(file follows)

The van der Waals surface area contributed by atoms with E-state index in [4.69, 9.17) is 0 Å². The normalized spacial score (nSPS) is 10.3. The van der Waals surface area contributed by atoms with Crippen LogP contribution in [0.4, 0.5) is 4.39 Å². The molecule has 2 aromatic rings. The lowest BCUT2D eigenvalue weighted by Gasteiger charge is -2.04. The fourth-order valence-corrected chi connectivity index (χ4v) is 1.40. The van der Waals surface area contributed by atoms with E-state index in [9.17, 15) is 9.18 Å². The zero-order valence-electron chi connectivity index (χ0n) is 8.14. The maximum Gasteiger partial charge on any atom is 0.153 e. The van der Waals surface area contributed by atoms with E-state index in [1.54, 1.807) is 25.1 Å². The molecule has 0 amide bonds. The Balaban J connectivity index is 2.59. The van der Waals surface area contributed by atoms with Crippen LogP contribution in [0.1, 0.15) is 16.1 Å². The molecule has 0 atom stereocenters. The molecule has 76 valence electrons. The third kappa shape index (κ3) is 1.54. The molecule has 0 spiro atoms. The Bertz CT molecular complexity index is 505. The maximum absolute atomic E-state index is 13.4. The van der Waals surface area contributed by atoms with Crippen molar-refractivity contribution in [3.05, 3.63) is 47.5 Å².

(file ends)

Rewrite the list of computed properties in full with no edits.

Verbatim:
The van der Waals surface area contributed by atoms with E-state index in [4.69, 9.17) is 0 Å². The normalized spacial score (nSPS) is 10.3. The van der Waals surface area contributed by atoms with Crippen LogP contribution in [0.4, 0.5) is 4.39 Å². The molecule has 2 aromatic rings. The lowest BCUT2D eigenvalue weighted by Gasteiger charge is -2.04. The fourth-order valence-corrected chi connectivity index (χ4v) is 1.40. The van der Waals surface area contributed by atoms with E-state index in [9.17, 15) is 9.18 Å². The zero-order valence-electron chi connectivity index (χ0n) is 8.14. The maximum Gasteiger partial charge on any atom is 0.153 e. The van der Waals surface area contributed by atoms with E-state index in [1.54, 1.807) is 25.1 Å². The molecule has 0 amide bonds. The Balaban J connectivity index is 2.59. The van der Waals surface area contributed by atoms with Crippen LogP contribution in [0.1, 0.15) is 16.1 Å². The molecule has 0 atom stereocenters. The molecule has 76 valence electrons. The third kappa shape index (κ3) is 1.54. The molecule has 0 spiro atoms. The Bertz CT molecular complexity index is 505. The maximum absolute atomic E-state index is 13.4. The van der Waals surface area contributed by atoms with Crippen molar-refractivity contribution in [3.05, 3.63) is 47.5 Å².